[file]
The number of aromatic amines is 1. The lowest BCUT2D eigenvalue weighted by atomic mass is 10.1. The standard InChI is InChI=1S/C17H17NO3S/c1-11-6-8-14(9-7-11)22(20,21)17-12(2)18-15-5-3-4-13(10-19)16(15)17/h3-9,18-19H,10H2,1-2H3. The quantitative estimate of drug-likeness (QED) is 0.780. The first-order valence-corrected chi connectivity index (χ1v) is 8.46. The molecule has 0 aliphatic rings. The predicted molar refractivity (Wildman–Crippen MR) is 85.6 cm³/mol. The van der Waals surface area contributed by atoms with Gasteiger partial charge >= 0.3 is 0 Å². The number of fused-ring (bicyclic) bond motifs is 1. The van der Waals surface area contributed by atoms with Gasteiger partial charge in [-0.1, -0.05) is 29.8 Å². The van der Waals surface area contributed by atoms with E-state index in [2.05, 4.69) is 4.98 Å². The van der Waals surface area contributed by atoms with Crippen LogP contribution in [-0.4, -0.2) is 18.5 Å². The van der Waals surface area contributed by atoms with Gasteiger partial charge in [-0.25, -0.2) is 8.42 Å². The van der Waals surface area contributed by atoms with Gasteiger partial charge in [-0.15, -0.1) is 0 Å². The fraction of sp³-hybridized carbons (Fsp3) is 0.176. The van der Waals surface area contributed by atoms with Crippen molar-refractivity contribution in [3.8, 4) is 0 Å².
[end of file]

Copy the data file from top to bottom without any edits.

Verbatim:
The number of aromatic amines is 1. The lowest BCUT2D eigenvalue weighted by atomic mass is 10.1. The standard InChI is InChI=1S/C17H17NO3S/c1-11-6-8-14(9-7-11)22(20,21)17-12(2)18-15-5-3-4-13(10-19)16(15)17/h3-9,18-19H,10H2,1-2H3. The quantitative estimate of drug-likeness (QED) is 0.780. The first-order valence-corrected chi connectivity index (χ1v) is 8.46. The molecule has 0 aliphatic rings. The predicted molar refractivity (Wildman–Crippen MR) is 85.6 cm³/mol. The van der Waals surface area contributed by atoms with Gasteiger partial charge >= 0.3 is 0 Å². The number of fused-ring (bicyclic) bond motifs is 1. The van der Waals surface area contributed by atoms with Gasteiger partial charge in [-0.1, -0.05) is 29.8 Å². The van der Waals surface area contributed by atoms with E-state index in [2.05, 4.69) is 4.98 Å². The van der Waals surface area contributed by atoms with Crippen LogP contribution in [-0.4, -0.2) is 18.5 Å². The van der Waals surface area contributed by atoms with Gasteiger partial charge in [-0.25, -0.2) is 8.42 Å². The van der Waals surface area contributed by atoms with Gasteiger partial charge in [-0.15, -0.1) is 0 Å². The fraction of sp³-hybridized carbons (Fsp3) is 0.176. The van der Waals surface area contributed by atoms with Crippen molar-refractivity contribution in [3.8, 4) is 0 Å².